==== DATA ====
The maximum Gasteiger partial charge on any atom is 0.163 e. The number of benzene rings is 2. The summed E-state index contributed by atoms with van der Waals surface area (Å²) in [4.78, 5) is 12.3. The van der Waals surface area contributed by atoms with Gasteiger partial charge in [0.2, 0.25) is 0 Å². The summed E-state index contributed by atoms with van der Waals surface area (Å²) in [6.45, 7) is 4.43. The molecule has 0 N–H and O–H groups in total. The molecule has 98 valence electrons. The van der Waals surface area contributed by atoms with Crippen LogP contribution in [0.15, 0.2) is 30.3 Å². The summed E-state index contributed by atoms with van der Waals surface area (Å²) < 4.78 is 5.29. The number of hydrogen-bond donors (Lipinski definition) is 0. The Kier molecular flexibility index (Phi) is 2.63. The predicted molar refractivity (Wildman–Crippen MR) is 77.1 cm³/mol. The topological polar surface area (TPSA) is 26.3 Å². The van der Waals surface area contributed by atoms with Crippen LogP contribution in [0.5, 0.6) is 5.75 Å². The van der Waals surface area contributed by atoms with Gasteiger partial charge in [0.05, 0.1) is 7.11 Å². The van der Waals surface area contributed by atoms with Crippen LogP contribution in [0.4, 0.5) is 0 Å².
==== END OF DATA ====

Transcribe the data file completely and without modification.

The maximum Gasteiger partial charge on any atom is 0.163 e. The number of benzene rings is 2. The summed E-state index contributed by atoms with van der Waals surface area (Å²) in [4.78, 5) is 12.3. The van der Waals surface area contributed by atoms with Gasteiger partial charge in [0.2, 0.25) is 0 Å². The summed E-state index contributed by atoms with van der Waals surface area (Å²) in [6.45, 7) is 4.43. The molecule has 0 N–H and O–H groups in total. The molecule has 98 valence electrons. The van der Waals surface area contributed by atoms with Crippen LogP contribution in [0.15, 0.2) is 30.3 Å². The summed E-state index contributed by atoms with van der Waals surface area (Å²) < 4.78 is 5.29. The number of hydrogen-bond donors (Lipinski definition) is 0. The Kier molecular flexibility index (Phi) is 2.63. The predicted molar refractivity (Wildman–Crippen MR) is 77.1 cm³/mol. The topological polar surface area (TPSA) is 26.3 Å². The van der Waals surface area contributed by atoms with Crippen LogP contribution in [0.5, 0.6) is 5.75 Å². The van der Waals surface area contributed by atoms with Gasteiger partial charge in [0.05, 0.1) is 7.11 Å². The van der Waals surface area contributed by atoms with Crippen LogP contribution in [0.4, 0.5) is 0 Å².